Yesteryears of Nursing if these walls could talk

by Angela Brooks

At 4am as I walk down the same hallway that I have walked up and down thousands of time my mind's eye begins to think about the many events that had taken place in the different corners among the faces, nursing staff and patients.

Each place on the hall has an event that took place that reminded me of the good and the bad. The room that is rarely used any more called the "seclusion room" sits quickly with the door shut and locked. The bare mattress without a sheet or bed spread leans alone against the wall cold and uninviting. The mirror that hangs in the top corner of the room next to the ceiling no longer looks over someone standing on the inside peering out through the peep hole in the 4 inch thick wooden door.  When I look at the door, I can hear voices of the past screaming, and cursing.The pounding sounds on the door screams of anger, and confusion, from the illness that captured the person.
The seclusion room …

The "ba
ck porch", known as the smoking area that is no longer used for smoking. The conversations that took place over morning coffee watching the sun rise for the day. The sliding of the iron chairs that screech across the concrete floor. Not every morning was quiet – not every cigarette smoked was enjoyed. The porch was a place where fights would begin for those that did not have cigarettes and wanted to smoke, but could not. The porch was a place people met to exchange sexual favors, pills not swallowed, and money for contraband items.
The porch ….

When I turned to go back down the hall passing the shower room reminded me of the many patients that used the private time not just to shower and refresh the soul but to place harm on themselves thinking, staff were not looking. The young lady who took the inside of an ink pen and began threading it under her skin, the young lady who ran a full tub of water in the claw feet shaped tub with plans to submerge  herself to far. Once again staff watching over her removed her from the tub safely. The tubs are no longer used and the knobs that turn the water on have been removed for safety after one patient successful drown – whether she did it on her own or another patient did the deed for her…no one will ever know.
The shower room….

The recreation area or "the TV room" holds lots of laughter and smiles as we sang Christmas carols with churches that came to visit in the holiday season, laughter over the movies watched with popcorn and juices, a place to sit and fill the empty stomachs with three meals a day, a room to listen as the treatment team give their view on a patients treatment and when discharge from the hospital is possible ….or not.
The TV room…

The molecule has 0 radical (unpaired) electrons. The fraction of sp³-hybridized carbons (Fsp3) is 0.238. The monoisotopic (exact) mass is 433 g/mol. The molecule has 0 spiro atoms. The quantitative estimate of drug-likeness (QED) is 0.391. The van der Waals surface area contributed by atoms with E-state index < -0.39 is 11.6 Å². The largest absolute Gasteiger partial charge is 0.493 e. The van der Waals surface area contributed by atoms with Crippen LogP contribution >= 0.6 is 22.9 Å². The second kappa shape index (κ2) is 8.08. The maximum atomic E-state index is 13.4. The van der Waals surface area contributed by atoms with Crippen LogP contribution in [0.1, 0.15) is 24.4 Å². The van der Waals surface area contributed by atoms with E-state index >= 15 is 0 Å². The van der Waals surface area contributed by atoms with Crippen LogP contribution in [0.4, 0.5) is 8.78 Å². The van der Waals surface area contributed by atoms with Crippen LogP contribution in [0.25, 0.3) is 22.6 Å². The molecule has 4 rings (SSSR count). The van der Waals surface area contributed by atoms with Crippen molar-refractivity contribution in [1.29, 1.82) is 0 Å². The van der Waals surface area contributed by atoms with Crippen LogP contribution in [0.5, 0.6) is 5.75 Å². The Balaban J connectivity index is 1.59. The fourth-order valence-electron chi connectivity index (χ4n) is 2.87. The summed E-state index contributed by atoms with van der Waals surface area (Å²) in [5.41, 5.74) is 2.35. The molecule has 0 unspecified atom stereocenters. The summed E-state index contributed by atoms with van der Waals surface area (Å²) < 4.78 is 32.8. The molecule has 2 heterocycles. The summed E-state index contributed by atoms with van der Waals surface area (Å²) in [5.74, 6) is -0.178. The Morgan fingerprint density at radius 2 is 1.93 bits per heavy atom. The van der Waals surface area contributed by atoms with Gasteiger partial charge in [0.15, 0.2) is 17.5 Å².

When I stepped on these halls for the very first time I was 23 years old. I had my own issues of being freshly divorced, biter at the hand that life had handed me…or that I had dealt myself. Young and wet behind the ears as a nurse I walked like I was six foot tall, in reality only 5'7 (and 1/2 don't forget the half). I was body building at the time and thought physical strength was all that I needed to work in that environment.  I learned so much from the mentally ill, and now I have more to offer the world than I ever would have without them. I healed along with them – I grew up – I became a nurse that listened with compassion and able to feel their pain and see the anger in their face.
Becoming a nurse…

The walls, that holds the memory for thousands of patients and past employees …if they could talk. What would they say? Would they laugh, cry; be angry for the things that happened inside their corners. The strength of the paint, which keeps the walls from talking and fills the cracks. The memories fade fast for some but not the ones that once walked under that roof.

The fear that fills the community with the words "mental illness" – what they do not know is part of their community that lives day to day with mental illness stands right next to them on their jobs, sits by them in churches and drives down the same highways as they do.

Oh yesteryear, where did you go? It seems like only yesterday.


Angela Brooks is a leading distributor of Young Living Essential Oils. Dedicated to natural health solutions, Brooks provides people with healing alternatives without harsh side effects. Additionally, Brooks is a mental health nurse committed to bringing mental happiness to the nursing profession by motivating and supporting nurses around the country.

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